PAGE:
CHICAGO — Shakeia Taylor loves to bring people together.
"In a weird way, I’m a uniter," said Taylor, who has put together a group of women from various backgrounds to attend sporting events across the city. "I usually just organize a game, watch and people show up. Make new friends. Learn a new sport."
"I started blogging about baseball as a way to sort of get my personal, sometimes ridiculous voice out there. Baseball has a diversity issue. It feels kind of lonely sometimes when you're a black woman who loves baseball and I know that it's not really that way, so I started seeking out others and found them," Taylor said.
"Now the media, and the commentators, should reflect that we exist. They should include us, not just black women but women period, in their marketing campaigns for more than just pink campaigns and singles events."
Through her blogging, Taylor was able to bring together women from different backgrounds to attend a Cubs game this summer.
"As a result, I got together almost 20 women this past June for a Cubs game and it was a blast. People around us were impressed to see such a large, diverse group of women at a game. We exist!," Taylor said. "We sat in the bleachers that game. But I want to do another one next year in the grandstand."
Last year, Taylor put together another group that empowers black women.
The "Champagne Club Gang" meets once a month at various restaurants across the city. Taylor estimates that between 20-40 women attend the brunches.
"A few black women I follow on Twitter expressed a need to be in a group of other black women due to the constant exposure to violence against black people. A group of friends who they could relate to, learn from, and from which they could gain support and encouragement," Taylor said.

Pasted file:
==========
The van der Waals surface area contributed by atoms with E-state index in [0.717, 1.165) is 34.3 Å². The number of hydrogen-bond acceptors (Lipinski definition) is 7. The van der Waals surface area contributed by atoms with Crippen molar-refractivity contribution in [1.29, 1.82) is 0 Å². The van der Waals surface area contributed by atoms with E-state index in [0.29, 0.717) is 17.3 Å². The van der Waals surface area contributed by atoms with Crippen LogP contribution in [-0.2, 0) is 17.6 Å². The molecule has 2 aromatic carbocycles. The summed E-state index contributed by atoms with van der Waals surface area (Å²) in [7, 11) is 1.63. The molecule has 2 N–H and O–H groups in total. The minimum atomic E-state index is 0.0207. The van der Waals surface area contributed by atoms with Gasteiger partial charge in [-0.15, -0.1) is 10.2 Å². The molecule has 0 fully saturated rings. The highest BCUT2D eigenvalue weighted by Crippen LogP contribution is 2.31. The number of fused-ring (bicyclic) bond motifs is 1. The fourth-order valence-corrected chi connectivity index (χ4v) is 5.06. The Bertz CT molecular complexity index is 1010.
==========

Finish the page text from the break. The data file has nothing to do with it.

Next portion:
"So I had the idea that we could meet for Sunday brunch and watch sports and connect that way. For our first year, we didn't have a name, but we recently decided on Champagne Girl Gang — because we drink lots of champagne and we move together and have each other's backs ... like a gang. But obviously much cuter."
Since the group's inception, Taylor said the women she met through Twitter have become close friends.
"Most of the women in the group, myself included, really look forward to the monthly brunch. We're friends now. We're a part of each other's lives," Taylor said. "I knew a couple of them personally, but for the most part, everyone met through Twitter. In the beginning, we kept the invite open, but we're now a pretty regular group."
The Champagne Girl Gang consists of an attorney, a journalist and educators among others.
Jamie Nesbitt-Golden, a journalist, echoes Taylor's sentiments on empowerment. She is a member of both of the groups Taylor has put together.
"She invited me to the brunch group last year. It's a great time. There's something calming about being surrounded by other black women," said Nesbitt-Golden, an occasional contributor to DNAinfo Chicago. "Shakeia organized a trip to Wrigley. Asked the brunch group if they wanted to go ... a number of us did."
Nesbitt-Golden said Taylor's easy-going nature has kept both groups going.
"Her enthusiasm is contagious," Nesbitt-Golden said. "She's got a genuine love for baseball and she shares it with everyone."
Taylor, an Ohio native who is a fan of the Cubs and their World Series opponent, the Cleveland Indians, wants the group to start doing community service geared toward mentoring young, black women.
"Many of them could use a mentor, a older homegirl like one of us. I wouldn't necessarily say we have any goals at this point other than brunch, bottomless mimosas, and incomparable friendship. There is nothing else in my world like these girls," Taylor said.
"We sometimes go to movies, Movies in the Park, concerts, or book events, or to get mani/pedis. It's like having a built-in set of 'plus ones' if you need it. Don't want to go alone? Ask. Someone will join you."
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